LANSING, Mich (WXYZ) — State lawmakers are considering two bills that would effectively put an end to "sanctuary cities" or "welcoming cities" in Michigan.
The measures would force local governments to cooperate with federal officials investigating a person's immigration status. They would also prohibit local policies that allow or instruct police not to detain someone solely based on immigration status.
“The bills go well beyond what the federal law requires and what the federal law prohibits," said Kimberly Buddin with the Michigan ACLU.
The measures passed one House committee Tuesday, and now move forward to the Ways and Means Committee.
Republican State Rep. Pamela Hornberger sponsored one of the bills.
“We are simply making sure our local law enforcement officials can do their jobs efficiently and operate within the framework of federal law," she said in a statement.
However, some law enforcement officials feel immigration enforcement shouldn't fall under local jurisdiction.
“I believe immigration enforcement is a federal issue," said Washtenaw County Sheriff Jerry Clayton.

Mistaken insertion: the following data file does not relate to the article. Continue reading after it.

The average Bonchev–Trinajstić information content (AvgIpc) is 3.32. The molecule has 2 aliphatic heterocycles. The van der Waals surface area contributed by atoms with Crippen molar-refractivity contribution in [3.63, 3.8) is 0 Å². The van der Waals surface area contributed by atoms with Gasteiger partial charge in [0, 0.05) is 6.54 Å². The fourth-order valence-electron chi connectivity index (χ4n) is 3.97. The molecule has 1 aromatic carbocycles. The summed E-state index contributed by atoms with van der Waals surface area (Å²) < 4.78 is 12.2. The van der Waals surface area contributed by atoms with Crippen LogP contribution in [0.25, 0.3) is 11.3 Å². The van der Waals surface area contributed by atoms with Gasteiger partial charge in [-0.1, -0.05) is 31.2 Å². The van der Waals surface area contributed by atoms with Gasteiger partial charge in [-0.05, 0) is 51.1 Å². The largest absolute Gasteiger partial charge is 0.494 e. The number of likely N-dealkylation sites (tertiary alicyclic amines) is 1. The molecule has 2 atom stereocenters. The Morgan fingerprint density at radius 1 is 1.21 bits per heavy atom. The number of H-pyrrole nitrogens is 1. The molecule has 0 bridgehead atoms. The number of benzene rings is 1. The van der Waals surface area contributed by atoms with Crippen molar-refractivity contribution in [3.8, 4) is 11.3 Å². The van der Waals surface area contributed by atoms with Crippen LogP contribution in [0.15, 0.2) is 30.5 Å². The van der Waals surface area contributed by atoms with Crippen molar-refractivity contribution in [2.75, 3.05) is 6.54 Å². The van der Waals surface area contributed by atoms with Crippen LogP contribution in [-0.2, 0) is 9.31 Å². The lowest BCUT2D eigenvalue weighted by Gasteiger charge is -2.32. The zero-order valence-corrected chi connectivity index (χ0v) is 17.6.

Clayton told 7 Action News the measures could have a negative effect on public safety and damage people's trust in local police.
“If people in our community, undocumented— think that local police are part of enforcement, they’re less likely to report crimes, more likely to be a victim of crimes," he said.
“I certainly don’t think that it’s the bills’ sponsors intention to make discriminatory legislation but that is the effect of this legislation," Buddin said.
“We know that in areas without welcoming policies we see greater amounts of racial profiling," she continued.
7 Action News reached out to Rep. Hornberger for a response to her measure's criticism and have not heard back.
In response to House Bills 4083 and 4090, now called the Local Law Enforcement Protection Acts, State Rep. Mari Manoogian, a democrat from Birmingham, issued the following statement:
The individuals pushing this legislation want us to believe these policies are in our community’s best interest, but that could not be further from the truth. We have seen the negative effects similar policies have had around the country — further eroding the fragile trust between immigrant populations and local law enforcement and disincentivizing community members from coming forward when they witness or are the victims of a crime. That makes us all less safe in the long run. If public safety is truly the goal, we need to work to foster an environment characterized by cooperation and togetherness, not finger-pointing and division.